chart slide 44

A Centrally Driven approach can be used when content is similar (i.e., you don’t need to create completely new messaging for different markets). This works when your offerings are consistent in all markets, and means that you can most likely simply translate, with only some subtle changes for cultural issues, if any. The marketing mix tends to be similar, too.. This approach ensures consistency of messaging and experience worldwide—you’re able to run the same campaigns and use the same messaging and content across multiple markets. Since major decisions and the majority of work is managed and executed centrally, you have the advantage of being able to scale your resources. Your core team is located in one place so you can reduce or add resources efficiently as needed. The other advantage is speed: Content and materials are created centrally and only requires translation (which should be localized to some degree so it reads fluently) so you can go to market more quickly than when a lot of customization is required.

However, there are disadvantages, too. Your team is in one location, but you’re managing a global campaign that reaches audiences worldwide, therefore you won’t have the same level of connectedness. And since you’re implementing the same marketing, you’ll have limited ability to customize content, so it’s critical that the central team has the right skill sets and people to create the content, and that there is also tight integration with the regions.

With a Regionally Driven approach to globalization, the global marketing strategy is still planned at the central level, but the tactical planning and execution happens regionally. The advantage of this approach is that it gives the regions a greater ability to be responsive to their marketplace, and it gives them the ability to target the content in region, and sometimes micro-target to specific subsets of audiences within the region.

The disadvantage to a Regionally Driven approach is that it will cost more to manage teams of people in different locations (which I personally believe usually pays off in terms of increased business in region). In addition to increased cost, unless it is well managed, there is also the potential for brand inconsistency across different markets. Since the regional teams are localizing content to meet the needs for their region and audience, and the go-to-market approach is different, you risk diluting your corporate messaging and brand across markets unless you have clear guidelines that are shared and followed across marketers and translation vendors. With this approach, it’s essential to implement corporate brand guidelines, multilingual glossaries and style guides to help keep your marketing on message as much as possible.

Don’t Wait, Act Now!
As marketers, we’re not only good at adapting to change, we’re often the ones leading the charge. Helping your company excel at global marketing is a worthy mission. Implementing strategies to support a self-service approach for customers that are also centered around strong relevant, localized content is critical. Combined with cross-platform digital marketing strategies and tactics and the right globalization approach, you’ll engage the global customer during the new buyer’s journey earlier and more effectively, and move him across the journey faster. Ultimately leading to increased global demand, sales and revenue for your company!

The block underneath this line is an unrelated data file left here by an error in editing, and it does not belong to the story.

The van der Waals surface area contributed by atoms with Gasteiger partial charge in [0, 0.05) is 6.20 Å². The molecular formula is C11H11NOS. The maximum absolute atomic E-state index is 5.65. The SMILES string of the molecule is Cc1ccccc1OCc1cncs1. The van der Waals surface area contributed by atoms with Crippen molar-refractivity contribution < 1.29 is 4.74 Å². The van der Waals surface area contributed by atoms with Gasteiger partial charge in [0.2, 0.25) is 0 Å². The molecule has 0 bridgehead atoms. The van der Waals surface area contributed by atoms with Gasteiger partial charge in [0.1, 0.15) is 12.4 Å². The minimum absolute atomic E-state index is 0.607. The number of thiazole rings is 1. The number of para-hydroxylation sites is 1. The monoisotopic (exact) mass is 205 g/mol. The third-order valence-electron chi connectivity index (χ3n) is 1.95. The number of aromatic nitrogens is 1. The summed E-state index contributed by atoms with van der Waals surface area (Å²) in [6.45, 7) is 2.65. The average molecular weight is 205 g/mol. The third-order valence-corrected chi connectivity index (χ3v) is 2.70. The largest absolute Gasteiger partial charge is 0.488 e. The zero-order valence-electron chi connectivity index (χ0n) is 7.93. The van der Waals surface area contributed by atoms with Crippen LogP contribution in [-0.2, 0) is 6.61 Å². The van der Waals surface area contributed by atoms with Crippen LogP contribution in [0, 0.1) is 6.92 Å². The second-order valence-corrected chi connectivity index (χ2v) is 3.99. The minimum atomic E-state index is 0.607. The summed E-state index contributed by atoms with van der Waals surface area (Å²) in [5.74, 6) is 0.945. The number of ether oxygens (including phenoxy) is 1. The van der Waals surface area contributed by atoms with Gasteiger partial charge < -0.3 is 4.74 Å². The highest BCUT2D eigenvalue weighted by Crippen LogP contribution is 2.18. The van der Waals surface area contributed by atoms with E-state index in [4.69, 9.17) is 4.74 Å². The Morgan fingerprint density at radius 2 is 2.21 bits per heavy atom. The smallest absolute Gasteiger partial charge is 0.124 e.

Want to Learn More?
A big “thank you” to Gil Canare at SiriusDecisions for providing the essential information marketers need to reach audiences globally faster and more effectively. I’d like to add that this blog merely touches upon a portion of the good information and recommendations that Gil provided in the webinar. Not to worry, though, if you missed the live webinar, you can view it on-demand.

 

 

The Global Buyer’s Journey is Changing (Part 2 of 3)

In our last blog post, we shared information about why the global buyer’s journey is changing, which was discussed in depth in a webinar Cloudwords hosted featuring  marketing industry expert Gil Canare, Research Director at SiriusDecisions. This next post, part 2 of 3, will expand on strategies marketers can implement to address the change in the global buying process.

A Framework for Demand
To further fine-tune your global marketing plan and messaging, marketers need to understand your company’s “Demand Type” so you can create and deliver the right content based on how familiar your offering is to a certain market. Your product may be well established in one country, but novel in others. How you communicate the value of your offering varies accordingly. If it’s highly established, you need to emphasize competitive differentiation. If it’s a new product or solution, you need to focus on basic market education. During the webinar, Gil presented the SiriusDecisions Demand Spectrum (see table below) and explained how SiriusDecisions classifies each type of demand a company is trying to create based on the characteristics of the product or service it sells. He outlines three types of demand: New Concept, New Paradigm, and Established Market. Which would you categorize your company?